After a second year of school meetings with Linda's parents, and after several months of parent resistance to meeting with the ecosystems consultant, the first collaborative team intervention was held. It was attended by the parents, their two children, the teacher, the school psychologist, the principal, and the reading specialist. Within minutes, the dynamics began to unfold. The teacher revealed that she was not overly concerned about Linda's performance, that it was after all average, and that Linda was experiencing some lesser difficulty with math, as well. The teacher thought that Linda's achievement was acceptable, and that she might achieve at higher levels later in life as a result of developmental changes. The mother presented as a somewhat nervous person, overly protective of her daughter. The father was less protective and concerned, it seemed, but still motivated to find a solution. Both parents revealed that they were high achievers in school and wanted Linda to be well prepared for college. They also were concerned about her general level of happiness and adjustment. The reading specialist spoke about and to Linda in a childlike voice, no doubt designed to help Linda feel more comfortable, but which, from the consultant's viewpoint, contributed to Linda's lack of motivation and responsibility through its "infantilizing" tone. This reading consultant, who was also trying to help Linda in other subjects, indicated that she was mystified and concerned that despite hours of training in the task of multiplying six times three, Linda could never remember that the correct answer is eighteen. The consultant began to get the picture that the extra time with the specialist was really, in all probability, reinforcing Linda's perceptions of herself as special, helpless, and incapable.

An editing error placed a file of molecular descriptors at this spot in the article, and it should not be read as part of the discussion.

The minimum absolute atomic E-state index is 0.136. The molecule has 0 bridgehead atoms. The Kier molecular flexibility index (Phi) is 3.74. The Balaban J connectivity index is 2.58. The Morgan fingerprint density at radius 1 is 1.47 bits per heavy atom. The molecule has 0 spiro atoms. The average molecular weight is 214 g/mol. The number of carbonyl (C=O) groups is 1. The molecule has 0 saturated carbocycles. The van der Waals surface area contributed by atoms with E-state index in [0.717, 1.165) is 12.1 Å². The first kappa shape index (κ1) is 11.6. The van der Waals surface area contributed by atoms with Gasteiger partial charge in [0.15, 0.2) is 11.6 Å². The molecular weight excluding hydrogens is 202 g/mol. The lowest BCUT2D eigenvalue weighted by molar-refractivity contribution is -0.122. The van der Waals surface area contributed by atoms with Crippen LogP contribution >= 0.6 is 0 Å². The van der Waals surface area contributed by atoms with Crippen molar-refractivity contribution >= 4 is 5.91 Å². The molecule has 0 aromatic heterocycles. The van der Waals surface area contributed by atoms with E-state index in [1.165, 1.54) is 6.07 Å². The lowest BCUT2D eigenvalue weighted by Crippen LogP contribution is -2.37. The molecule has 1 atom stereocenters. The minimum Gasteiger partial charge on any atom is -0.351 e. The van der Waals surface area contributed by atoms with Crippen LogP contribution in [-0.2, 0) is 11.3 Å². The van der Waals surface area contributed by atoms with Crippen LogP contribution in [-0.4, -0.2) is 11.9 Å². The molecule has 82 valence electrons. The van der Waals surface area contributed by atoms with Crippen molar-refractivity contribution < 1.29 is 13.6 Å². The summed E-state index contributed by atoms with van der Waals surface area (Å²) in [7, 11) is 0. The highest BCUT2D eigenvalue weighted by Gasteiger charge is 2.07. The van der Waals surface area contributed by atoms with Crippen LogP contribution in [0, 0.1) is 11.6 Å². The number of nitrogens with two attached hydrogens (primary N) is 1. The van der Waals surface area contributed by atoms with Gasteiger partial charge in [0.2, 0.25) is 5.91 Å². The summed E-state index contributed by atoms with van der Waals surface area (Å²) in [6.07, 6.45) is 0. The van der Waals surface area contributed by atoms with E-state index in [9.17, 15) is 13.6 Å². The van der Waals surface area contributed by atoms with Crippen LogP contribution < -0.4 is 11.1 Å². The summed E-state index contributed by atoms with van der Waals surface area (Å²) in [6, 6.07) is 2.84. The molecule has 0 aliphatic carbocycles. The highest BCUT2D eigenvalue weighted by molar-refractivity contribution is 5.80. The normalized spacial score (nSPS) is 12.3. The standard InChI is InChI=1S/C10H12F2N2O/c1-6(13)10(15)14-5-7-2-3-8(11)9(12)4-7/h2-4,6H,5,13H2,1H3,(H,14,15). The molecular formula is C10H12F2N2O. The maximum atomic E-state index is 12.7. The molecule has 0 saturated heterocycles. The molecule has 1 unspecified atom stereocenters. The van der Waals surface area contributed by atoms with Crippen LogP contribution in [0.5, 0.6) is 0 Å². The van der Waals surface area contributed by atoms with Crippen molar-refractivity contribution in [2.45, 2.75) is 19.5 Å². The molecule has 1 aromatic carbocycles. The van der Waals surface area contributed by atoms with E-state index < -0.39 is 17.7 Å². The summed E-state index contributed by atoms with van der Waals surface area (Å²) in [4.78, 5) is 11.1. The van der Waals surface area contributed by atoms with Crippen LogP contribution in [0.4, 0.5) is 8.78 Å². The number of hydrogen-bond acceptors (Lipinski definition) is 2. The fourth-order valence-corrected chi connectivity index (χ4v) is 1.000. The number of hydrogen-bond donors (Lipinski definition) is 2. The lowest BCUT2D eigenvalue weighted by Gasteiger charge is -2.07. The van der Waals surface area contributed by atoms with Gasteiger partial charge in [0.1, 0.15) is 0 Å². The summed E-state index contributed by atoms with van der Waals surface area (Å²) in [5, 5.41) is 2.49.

The psychologist asked Linda what she thought about her ability and problem. She shrugged her shoulders and said she didn't know, a frequent initial response by children to early ecosystemic questioning. The consultant presented his diagnosis, motivational deficit disorder, and attributed the problem to confusion and differing perceptions and expectations among the adults, as well as overprotective, "special" adult treatment of Linda. He did his best to show appreciation for everyone's efforts, but recommended that the adults shift their thinking from intrapsychic to interactional, and that they ask Linda to do her work, since all professional tests had indicated she was capable. The consultant asked Linda what she thought of his ideas. She said she agreed. A two-week system of home consequences for school behavior was instituted. Immediately after the first session, the school psychologist revealed to the consultant that the reading specialist thought that Linda might be schizophrenic or psychotic in addition to learning disabled.